I acknowledge that one remains exposed to the same general market risk. I should have noted that with the strategy I described, maximum drawdown would have increased as well. This does not reduce risk in any way.

However -- compared to what we discussed earlier, I like this method more than using a crazy leveraged ETF. Here we might have implied leverage but it's via real securities and traditional trading instruments. During that EEM boom phase, there was intrinsic leverage in those economies due to cheap dollar financing. EEM was a leveraged investment in those years. In the current S&P 500 boom phase, we've again got intrinsic leverage due to cheap credit domestically in the US, high corporate use of debt, and government manipulation boost via QE, ZIRP, and god knows what else they've been up to these last 10 years.

While these markets have high correlations, the performance varies a lot. When emerging & commodities were strong, EEM had far greater returns than SPY. And more recently when the central banks started pumping QE money into stocks, SPY had far greater returns. Emerging has gone nowhere for years now.

So the high correlations don't dissuade me from trying this. Can one describe this as using leverage? Sure!

Imagine what the next theme might look like (perhaps after the next global correction). Maybe the US stagnates, but the ECB's stimulus combined with strong a EU trade bloc results in excellent European performance. Money flows out of the US, and perhaps cheap dollars finance a EU boom. EFA is already starting from relatively lower valuation than SPY, so maybe it takes off and runs like crazy for the next decade. Who knows?

Similar strategies could be implemented between Nasdaq and SPY or a US financial index. So if one thinks in a low interest environment growth will outperform the banks, one goes long Nasdaq and shorts the banks. Some people do this with gold and silver too, when there is a divergence or convergence.
Definitely possible. I could see someone successfully doing this between say SPY, QQQ, XLF

But the reason I like the big global regions like SPY / EFA / EEM is that global capital is free to move around. In the last few years, it's all been about the US. But that capital can also go elsewhere... if Europe or Japan becomes the hot story, then you would have limited yourself quite a bit just dabbling domestically in the US.

And what I think is very different than just choosing between say gold or silver, or SPY vs QQQ, is that -- at the global scale -- we're dealing with macro pictures involving things like dollar funding (leverage), central bank behaviours, trade balances, and capital directions. These are more fundamental in nature, not just fleeting trading such as one US sector vs another.
 

·
Registered
Joined
·
743 Posts
Okay, I see. I was comparing to a strategy like a moving average or similar (discussed in another thread). Compared to a leveraged ETF, it is a better strategy.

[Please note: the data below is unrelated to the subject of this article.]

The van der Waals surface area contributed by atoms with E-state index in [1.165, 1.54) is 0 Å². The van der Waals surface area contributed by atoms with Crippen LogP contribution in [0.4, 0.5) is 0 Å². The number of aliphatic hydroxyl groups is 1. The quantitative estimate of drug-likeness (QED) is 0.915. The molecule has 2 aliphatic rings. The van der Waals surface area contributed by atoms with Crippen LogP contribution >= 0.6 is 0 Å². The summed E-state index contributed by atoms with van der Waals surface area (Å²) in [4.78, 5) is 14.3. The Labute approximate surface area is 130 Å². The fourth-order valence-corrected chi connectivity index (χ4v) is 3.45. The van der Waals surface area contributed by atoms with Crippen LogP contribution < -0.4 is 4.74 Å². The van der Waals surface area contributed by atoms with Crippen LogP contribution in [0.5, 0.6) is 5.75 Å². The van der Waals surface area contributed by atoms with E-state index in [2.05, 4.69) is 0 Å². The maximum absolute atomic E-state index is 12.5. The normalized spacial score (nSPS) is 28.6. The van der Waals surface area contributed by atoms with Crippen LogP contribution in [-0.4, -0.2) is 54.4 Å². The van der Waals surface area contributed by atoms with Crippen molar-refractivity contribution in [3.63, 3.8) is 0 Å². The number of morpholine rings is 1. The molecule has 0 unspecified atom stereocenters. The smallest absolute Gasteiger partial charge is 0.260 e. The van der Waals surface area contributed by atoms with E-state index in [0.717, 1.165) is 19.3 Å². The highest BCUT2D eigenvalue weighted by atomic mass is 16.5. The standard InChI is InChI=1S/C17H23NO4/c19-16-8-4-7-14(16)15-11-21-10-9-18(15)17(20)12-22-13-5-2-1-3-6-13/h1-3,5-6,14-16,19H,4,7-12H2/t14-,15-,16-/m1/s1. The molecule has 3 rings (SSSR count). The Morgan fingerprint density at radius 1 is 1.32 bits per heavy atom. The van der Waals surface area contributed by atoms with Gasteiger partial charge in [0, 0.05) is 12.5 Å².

·
Registered
Joined
·
16,672 Posts
Discussion Starter #34
Okay, I see. I was comparing to a strategy like a moving average or similar (discussed in another thread). Compared to a leveraged ETF, it is a better strategy.
I made some leaps in that earlier post. Do you think it's feasible to view this as a form of leveraged index investing? I don't know anything about EM before 2000.
 

·
Registered
Joined
·
743 Posts
Your data is very clear as to the winner between US and EM in each time frame. I think it would be important to know how much was the delta for each data point. Because if the winner wins by 1 or 2 percent, it may be a good strategy, but it won't be very leveraged. Plus, it would be a good idea to have some margin of safety (let's say beating by at least 2 percent), just to account for fees, taxes, and things not going exactly as they should.
 

·
Registered
Joined
·
743 Posts
I think basically the strategy is a variation on "relative strength" play, where you would shift funds to a geography with higher returns over the past 4 years, if I am understanding correctly.
 

·
Registered
Joined
·
743 Posts
Looking at Callan's periodic table, I see how it may play out. There are years when EM does spectacular, with some clustering between 2003 and 2012. For example in 2009 it crushed the US by 53%. In 2008 it lost, but just by 16%. So it has a substantially higher beta and could function as leveraged equity exposure (with more upside than downside).

I think your strategy would have been in EM most of those years between 2003 and 2012, which means you would have benefited from the extra returns. The extra returns appear to be substantial in some years.

https://www.callan.com/wp-content/uploads/2019/03/Classic-Periodic-Table-2019.pdf
 

·
Registered
Joined
·
10,102 Posts
I think that was the period where everyone fell over themselves to hold BRIC. How much was real versus pumped up by dumb money chasing the next big thing?

I have seen a lot of fads over the years. Remember when the Far East was the hot play in the mid-90s or so?
 

·
Registered
Joined
·
743 Posts
It was BRIC-related; if I recall correctly it was China in particular.

I would say that for those years being in EM was the smart thing to do, if one had the foresight or the system to get in early.
 

·
Registered
Joined
·
16,672 Posts
Discussion Starter #40
I think most of these are fads that involve greed and hype, including the current popularity of the S&P 500. I think that's just the nature of stock investment over any short ish time period (like 10 years).

> 20 years, I can agree that stocks more or less track fundamental economic / GDP expansion and corporate earnings.

But for something like 5 or 10 year themes, which is what I'm trying to capture here, I think it's all just wild crowd psychology. Always has been.
 
21 - 40 of 65 Posts
Top